So the JPL’s state that Vesttoo’s contempt motion should be denied, and the interim stay order be vacated, so that they can proceed with their liquidation action as planned.
But, there is now a difference of opinion on the creditor side it has emerged, with a group of other creditors stating that the JPL’s and Aon’s White Rock should abide by the automatic stay.
The Committee of Unsecured Creditors are all entities with claims against Vesttoo, including fronting specialist Clear Blue, Porch insurer Homeowners of America Insurance Company, Markel Bermuda Limited, Corinthian Group’s Proventus Holdings, LP, and United Automobile Insurance Co.
That was the group as of the end of August, others could have since joined.
Aon’s White Rock, or at least all of its clients that have been affected by the Vesttoo fraud and invalid letter sof credit (LOCs), is/are also, of course, creditors to Vesttoo, hence trying to protect and recover the value in the cells.
But Aon’s White Rock has not joined this committee of other creditors, as it had already begun its own actions against Vesttoo on the multiple fronts of New York and Bermuda courts.
The Committee of Unsecured Creditors has filed a response with the bankruptcy court in support of Vesttoo’s motions to enforce the automatic stay on White Rock SAC and the JPL’s, as well as in support of the motion to find White Rock and the JPL’s in contempt of the interim motion enforcing the aforementioned automatic stay.
The Committee of Unsecured Creditors claim conflicts of interest for the JPL’s approach to the White Rock cell liquidation and say that, under the circumstances, the creditors are the “only estate fiduciary which can conduct a truly independent investigation for the benefit of the chapter 11 estates and the unsecured creditors, including the cedents, who are ultimately the victims of the alleged massive fraud.”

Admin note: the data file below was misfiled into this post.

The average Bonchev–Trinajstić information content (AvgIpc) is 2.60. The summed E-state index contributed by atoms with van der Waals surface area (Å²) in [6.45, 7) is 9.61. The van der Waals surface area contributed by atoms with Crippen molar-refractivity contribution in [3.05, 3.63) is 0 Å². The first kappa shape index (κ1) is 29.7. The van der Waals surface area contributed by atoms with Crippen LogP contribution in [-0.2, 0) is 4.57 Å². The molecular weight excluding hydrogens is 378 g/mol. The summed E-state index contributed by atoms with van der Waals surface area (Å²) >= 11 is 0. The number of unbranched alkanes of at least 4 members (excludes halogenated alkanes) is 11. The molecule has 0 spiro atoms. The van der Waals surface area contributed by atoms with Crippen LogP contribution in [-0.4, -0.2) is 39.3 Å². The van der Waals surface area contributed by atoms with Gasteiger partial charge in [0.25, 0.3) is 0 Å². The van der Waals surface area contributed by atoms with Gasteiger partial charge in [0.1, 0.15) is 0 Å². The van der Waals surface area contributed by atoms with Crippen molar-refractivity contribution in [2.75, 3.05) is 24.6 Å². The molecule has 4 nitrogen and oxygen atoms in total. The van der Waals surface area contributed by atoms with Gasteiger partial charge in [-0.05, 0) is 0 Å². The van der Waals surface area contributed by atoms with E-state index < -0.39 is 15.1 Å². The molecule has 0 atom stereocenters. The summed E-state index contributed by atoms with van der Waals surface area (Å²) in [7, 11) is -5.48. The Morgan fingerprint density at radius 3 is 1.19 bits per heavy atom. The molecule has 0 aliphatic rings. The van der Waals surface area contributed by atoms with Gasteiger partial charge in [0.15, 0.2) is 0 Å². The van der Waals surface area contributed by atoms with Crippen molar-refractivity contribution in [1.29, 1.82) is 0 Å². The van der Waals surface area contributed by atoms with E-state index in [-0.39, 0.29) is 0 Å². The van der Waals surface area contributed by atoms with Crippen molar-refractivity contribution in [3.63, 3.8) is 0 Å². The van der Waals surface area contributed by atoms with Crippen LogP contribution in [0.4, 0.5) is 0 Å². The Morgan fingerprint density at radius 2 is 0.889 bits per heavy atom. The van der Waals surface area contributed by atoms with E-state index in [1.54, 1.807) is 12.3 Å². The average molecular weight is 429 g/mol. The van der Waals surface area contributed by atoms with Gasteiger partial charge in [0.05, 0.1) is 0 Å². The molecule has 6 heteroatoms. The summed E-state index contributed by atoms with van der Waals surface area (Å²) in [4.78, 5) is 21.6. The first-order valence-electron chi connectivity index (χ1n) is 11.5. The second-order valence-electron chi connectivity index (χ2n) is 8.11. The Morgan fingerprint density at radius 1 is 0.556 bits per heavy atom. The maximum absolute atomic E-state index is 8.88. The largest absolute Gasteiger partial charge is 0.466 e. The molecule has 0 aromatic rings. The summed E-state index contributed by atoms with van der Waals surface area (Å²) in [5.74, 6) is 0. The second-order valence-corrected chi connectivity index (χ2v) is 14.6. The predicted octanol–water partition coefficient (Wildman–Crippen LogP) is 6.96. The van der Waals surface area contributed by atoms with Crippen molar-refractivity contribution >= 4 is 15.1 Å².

Going on to state, “The automatic stay will provide the breathing room and time needed for a thorough investigation, after which the parties in interest can negotiate in an effort to resolve matters consensually – possibly with the assistance of a court-appointed mediator – and return to this Court, if necessary, to reconsider the issues in light of the findings and conclusions of the Committee’s investigation, the status of the negotiations, and the likelihood of a surplus or deficiency in the Segregated Accounts.”
So the Creditor group supports the enforcement of the automatic stay on the Aon White Rock JPL’s, in direct conflict with the goals of the proposed liquidation in Bermuda.
Quite how this leaves Aon positioned now remains to be seen, the bankruptcy court will have to consider both sides pleas and decide on whether the stay is enforced, or whether the JPL’s are allowed to get on with their role of liquidating the cells.
Now, the Creditors have begun their own investigation already and have filed with the bankruptcy court for leave to begin conducting discovery against Vesttoo, with a request for significant amounts of documentation and evidence, to aid their investigation.
“The Committee is deeply concerned that, given the Debtors’ current board and management, the Debtors have conflicts of interest that preclude them from investigating credibly the full extent of the apparent wrongdoing and any failures to detect the same. Accordingly, the Committee seeks to conduct Rule 2004 discovery to analyze independently what misconduct occurred, why it took so long to detect it, and what claims and causes of action the Debtors may have as a result,” they state.